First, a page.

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Drywall Tapers Exposed to Asbestos

Drywall Taping and Asbestos Exposure

The drywall taping trade developed during the onset of World War II when construction projects evolved from building plaster based walls to building walls using drywall. Before the Second World War, houses and commercial buildings had walls made of plaster. Building plaster walls required a long multi-step process to complete. The process began by installing a wall and covering it with many small pieces of wood named lath. Several coats of plaster would then be applied to the wall but each coat needed to thoroughly dry before the next could be applied. This resulted in a long construction cycle which could not be tolerated in a wartime situation where the construction of military buildings needed to take place quickly. Drywall was the logical answer to this dilemma.

Sheetrock was invented around 1916 by the US Gypsum Company. Coming in standard 4' x 8' sizes, sheetrock was nothing more than gypsum sandwiched between sheets of durable paper and this easily eliminated the need for plaster. Hence it was given the name drywall. Builders could easily and quickly nail this sheetrock onto a wood frame to create the wall. While there was initial resistance to using drywall because it was thought to be an inferior alternative to plaster, it soon gained popularity because it shaved so much time off the construction project life cycle.

At the conclusion of the war, builders continued to favor drywall because it allowed them to get the job done quicker and it was less expensive. In the 1950's when people began migrating to the suburbs and building their own homes, drywall became the material of choice for wall construction.

Drywall Tapers are Frequently Exposed to Asbestos on the Job

The drywall installation process consists of two parts: installing the drywall and taping. The installation process involves nailing the actual drywall pieces to a wooden frame or wall studs. Taping is needed to create a clean wall with no obvious joints. This is accomplished by applying putty and strips of tape to the joints and this is primarily done by a Drywall Taper.

Using a trowel designed for drywall taping use, drywall tapers apply putty compound into the gaps between the sheets of drywall as well as over nail and screw heads to make them invisible. Next, a drywall taper will apply a thin piece of paper (called tape) onto the putty and smooth it out. This hides joints and nail head indentations. When the putty dries, drywall taper then sands it down to even out the wall. This process is generally performed two to three times to achieve a smooth wall surface. In all instances, however, the process generates a tremendous amount of dust that becomes airborne. It is therefore important for drywall tapers to take the necessary precautions to prevent them from breathing in the dust by using breathing protection masks. Prior to the 1980's putty compound and drywall tape generally contained asbestos.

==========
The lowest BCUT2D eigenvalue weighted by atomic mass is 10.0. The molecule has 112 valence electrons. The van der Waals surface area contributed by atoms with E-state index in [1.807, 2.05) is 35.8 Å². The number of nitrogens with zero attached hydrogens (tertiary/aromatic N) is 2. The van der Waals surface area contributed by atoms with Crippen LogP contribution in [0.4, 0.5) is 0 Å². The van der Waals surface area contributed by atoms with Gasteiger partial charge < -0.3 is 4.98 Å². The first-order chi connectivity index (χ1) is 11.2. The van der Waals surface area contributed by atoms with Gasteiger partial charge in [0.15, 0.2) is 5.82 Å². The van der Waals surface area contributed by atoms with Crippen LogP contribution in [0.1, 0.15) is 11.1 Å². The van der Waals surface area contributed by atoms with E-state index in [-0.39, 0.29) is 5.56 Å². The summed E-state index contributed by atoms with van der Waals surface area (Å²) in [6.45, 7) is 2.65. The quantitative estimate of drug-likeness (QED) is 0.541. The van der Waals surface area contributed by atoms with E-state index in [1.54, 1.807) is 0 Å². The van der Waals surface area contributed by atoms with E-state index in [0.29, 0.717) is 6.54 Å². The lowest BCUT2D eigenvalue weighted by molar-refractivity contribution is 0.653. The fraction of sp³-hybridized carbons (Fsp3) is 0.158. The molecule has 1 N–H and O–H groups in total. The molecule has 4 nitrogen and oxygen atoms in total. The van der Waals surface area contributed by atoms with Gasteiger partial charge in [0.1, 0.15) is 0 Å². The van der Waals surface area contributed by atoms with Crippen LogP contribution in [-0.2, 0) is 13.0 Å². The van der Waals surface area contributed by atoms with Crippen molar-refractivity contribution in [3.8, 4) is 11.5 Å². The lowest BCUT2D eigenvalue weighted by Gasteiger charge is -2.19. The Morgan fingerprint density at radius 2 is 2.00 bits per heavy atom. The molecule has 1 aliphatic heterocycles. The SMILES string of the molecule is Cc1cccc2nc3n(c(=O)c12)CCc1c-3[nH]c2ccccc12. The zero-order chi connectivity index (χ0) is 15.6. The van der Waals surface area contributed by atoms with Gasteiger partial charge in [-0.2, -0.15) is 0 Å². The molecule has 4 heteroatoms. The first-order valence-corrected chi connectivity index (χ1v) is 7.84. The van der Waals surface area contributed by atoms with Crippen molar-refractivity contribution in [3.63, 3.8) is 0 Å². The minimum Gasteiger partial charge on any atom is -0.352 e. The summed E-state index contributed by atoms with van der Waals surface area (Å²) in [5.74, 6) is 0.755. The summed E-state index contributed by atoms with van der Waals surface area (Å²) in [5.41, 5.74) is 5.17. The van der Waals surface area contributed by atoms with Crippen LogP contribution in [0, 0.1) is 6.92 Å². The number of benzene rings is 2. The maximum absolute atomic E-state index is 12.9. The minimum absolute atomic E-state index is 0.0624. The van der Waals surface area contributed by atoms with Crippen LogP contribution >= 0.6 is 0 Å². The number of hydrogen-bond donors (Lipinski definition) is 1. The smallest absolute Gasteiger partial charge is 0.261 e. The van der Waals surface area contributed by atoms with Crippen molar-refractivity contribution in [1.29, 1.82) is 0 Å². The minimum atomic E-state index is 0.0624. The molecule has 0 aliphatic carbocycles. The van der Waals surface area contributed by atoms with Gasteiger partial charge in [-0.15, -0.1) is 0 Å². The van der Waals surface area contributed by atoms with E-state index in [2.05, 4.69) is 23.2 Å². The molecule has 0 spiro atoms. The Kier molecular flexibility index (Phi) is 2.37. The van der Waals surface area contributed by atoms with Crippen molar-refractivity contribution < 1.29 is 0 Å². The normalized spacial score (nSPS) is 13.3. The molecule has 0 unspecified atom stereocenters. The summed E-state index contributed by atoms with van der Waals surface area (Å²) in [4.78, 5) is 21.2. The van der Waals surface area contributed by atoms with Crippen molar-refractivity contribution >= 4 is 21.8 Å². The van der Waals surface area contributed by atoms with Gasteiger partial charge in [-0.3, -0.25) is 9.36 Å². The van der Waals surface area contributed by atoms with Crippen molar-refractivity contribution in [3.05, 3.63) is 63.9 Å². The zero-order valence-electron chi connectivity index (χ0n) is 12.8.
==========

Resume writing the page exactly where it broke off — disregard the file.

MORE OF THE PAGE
Because drywall tapers frequently work alongside drywall installers who also generate dust during the installation process, hey are at further increased risk for inhaling asbestos containing dust. Both tapers and installers should always take appropriate precautions against breathing in dangerous dust particles. This is especially true if a project involves the demolition or repair of an old wall installed before 1980.

Drywall taping supplies as mentioned above primarily consisted of joint compound and drywall tape. Other products used in the trade, however, include asbestos cement panels, plaster, and wall patching compounds. Some brand names are durabond joint compound, sabinite acoustical plaster, imperial gypsum cement plaster and quick-treat joint compound.

Drywall Tapers at risk to Develop Mesothelioma, Lung Cancer and Asbestosis

By the middle of the 1970s, there was a clear link between asbestos exposure and diseases of the lung. Occupations such as drywall taping caused trades people to be exposed to asbestos for extended periods of time. It was soon discovered that they were also developing pulmonary diseases (such as mesothelioma, lung cancer and asbestosis) from inhaling asbestos fibers on the job.

Many times several years can pass between the time a worker stops being exposed to asbestos and the actual asbestos-related diagnosis. Sometimes 10 years can lapse or even as many as 30 to 40 years before someone is diagnosed with a disease like Mesothelioma cancer. This delay between exposure and diagnosis is called the "latency period". The common symptoms of asbestos-related illness are: hard time breathing, chest pain, and a persistent dry cough that sometimes shows blood.

These diseases are not just evident in the people who worked with asbestos containing products. Many times family members were subject to second hand exposure via the asbestos dust that workers brought home on their clothes, shoes and hair.

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